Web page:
Pairing wine with a Thanksgiving meal can be a difficult task due to the mish mash of dishes and culinary components. Ideally, each dish asks for a specific wine. As this is fairly unrealistic for most Thanksgiving diners, I suggest simplifying the entire process and popping bottles in stages.
Start with an aperitif to liven up your palette and prepare your stomach for the ensuing eatathon. Campari on the rocks with a slice of orange or a Negroni (gin, Campari, sweet vermouth) can be great drinks to warm up your engines. Also, keep in mind that Thanksgiving is a celebration, so what better way to follow your aperitif than with bubbles? Personally, I prefer a sparkling rose but a crisp and fruity prosecco can do the job nicely, as well. If you really want a treat for your guests, look for a Franciacorta- a sparkling white made in the metodo classico (method champenoise) from Chardonnay, Pinot nero, and Pinot bianco.
If I had to guess, I would posture that the phrase “food coma” was invented to describe the lethargy one feels after the Thanksgiving feast. With this in mind, I would avoid drinking viscous, heavily oaked wines with the main meal. Instead, try something lighter and fresher with high acidity. I’d recommend finding wines from northern Italy, more specifically from Piedmont and/or Alto Adige. The latter being Italy’s northernmost region.
Alto Adige boasts heavy Austrian influence ,and, as such, produces fantastic, high acid whites. Look for a Gewurtztraminer, Reisling, Sylvaner, Gruner Veltliner or Müller Thurgau. These wines all have great acidity, which will help slice through the richness of the gravy, mashed potatoes, and the stuffing and will keep your mouth watering after every gulp of turkey. Additionally, the wines tend to be extremely aromatic with notes of flowers, minerality, and undertones of fall baking spices. These flavors will enhance the fall inspired flavors on your Thanksgiving table. Look for wines made by Alois Lageder, Kuenhof, Abbazia di Novacella, and Tiefenbrunner.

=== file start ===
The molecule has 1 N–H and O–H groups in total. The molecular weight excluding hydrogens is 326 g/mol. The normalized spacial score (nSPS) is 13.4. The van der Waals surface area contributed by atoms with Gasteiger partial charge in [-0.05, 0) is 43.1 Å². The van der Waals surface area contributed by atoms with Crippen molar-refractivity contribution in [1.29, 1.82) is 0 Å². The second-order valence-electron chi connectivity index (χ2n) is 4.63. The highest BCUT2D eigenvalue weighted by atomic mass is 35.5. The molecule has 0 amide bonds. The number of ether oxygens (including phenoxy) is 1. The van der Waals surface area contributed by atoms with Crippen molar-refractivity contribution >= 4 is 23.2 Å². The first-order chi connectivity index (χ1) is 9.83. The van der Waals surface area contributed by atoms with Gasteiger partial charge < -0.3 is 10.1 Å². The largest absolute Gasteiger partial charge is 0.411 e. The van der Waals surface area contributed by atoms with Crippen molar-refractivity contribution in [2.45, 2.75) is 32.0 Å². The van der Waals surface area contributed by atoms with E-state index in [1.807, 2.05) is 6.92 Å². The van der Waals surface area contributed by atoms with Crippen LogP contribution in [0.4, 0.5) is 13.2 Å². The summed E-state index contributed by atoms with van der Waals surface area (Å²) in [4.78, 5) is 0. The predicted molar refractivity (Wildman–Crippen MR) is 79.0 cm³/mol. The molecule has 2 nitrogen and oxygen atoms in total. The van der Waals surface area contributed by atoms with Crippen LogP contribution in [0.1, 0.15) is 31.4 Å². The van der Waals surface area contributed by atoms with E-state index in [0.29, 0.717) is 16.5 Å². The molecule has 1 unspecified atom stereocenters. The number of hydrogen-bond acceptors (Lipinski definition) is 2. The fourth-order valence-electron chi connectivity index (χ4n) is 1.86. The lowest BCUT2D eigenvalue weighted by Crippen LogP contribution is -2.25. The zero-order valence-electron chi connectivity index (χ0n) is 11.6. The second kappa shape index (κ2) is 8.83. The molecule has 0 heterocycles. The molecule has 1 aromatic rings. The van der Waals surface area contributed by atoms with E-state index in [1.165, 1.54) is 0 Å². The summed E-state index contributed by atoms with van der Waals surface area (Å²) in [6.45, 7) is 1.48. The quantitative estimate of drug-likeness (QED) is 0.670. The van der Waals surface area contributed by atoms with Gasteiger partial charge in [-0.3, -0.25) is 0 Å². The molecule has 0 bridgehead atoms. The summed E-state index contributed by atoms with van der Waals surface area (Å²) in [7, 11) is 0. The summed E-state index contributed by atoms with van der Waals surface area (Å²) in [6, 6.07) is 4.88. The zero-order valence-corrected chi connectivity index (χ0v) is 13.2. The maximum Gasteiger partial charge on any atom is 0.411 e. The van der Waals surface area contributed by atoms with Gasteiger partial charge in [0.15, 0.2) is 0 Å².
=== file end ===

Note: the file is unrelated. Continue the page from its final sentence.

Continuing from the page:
For a red wine with Thanksgiving dinner, I’d lean towards Barbera d’Asti. Like the whites from Alto Adige, Barbera is a medium bodied wine driven by acidity. The typical flavor profile is one dominated by fresh red fruits followed by earth and minerality. Look for a Barbera from Asti, as opposed to Alba. Barbera d’Asti tends to be lighter and more elegant then its counterparts from Alba and will work nicely with both cuts of light and dark meat. Some great producers of Barbera d’Asti are Vietti and Coppo.
For dessert, I’d suggest staying in the Asti area of Piedmont. Moscato d’Asti is a sparkling, slightly sweet dessert wine that, when well made, smells of peach blossoms. Moscatos taste delicious but are also jam packed with bubbles that have a cleansing, rejuvenating effect in the mouth. Coppo produces a very well made classic Moscato d’Asti. To help alleviate the seemingly unavoidable “food coma” that you are bound to have by this part of the feast, finish with a traditional post-meal digestif. Try a nice Amaro by Nonino, Fernet Branca, or if you dare, gulp down some Grappa by Jacopo Poli.
Tags: Abbazia di Novacella, Alois Lageder, Alto Adige, Amaro, barbera, Barbera d'Asti, Coppo, Fernet Branca, gewurtztraminer, Grappa, grüner veltliner, italy, Kuenhof, muller thurgau, pair, pairing, Piedmont, Riesling, sylvaner, thanksgiving, Tiefenbrunner, Vietti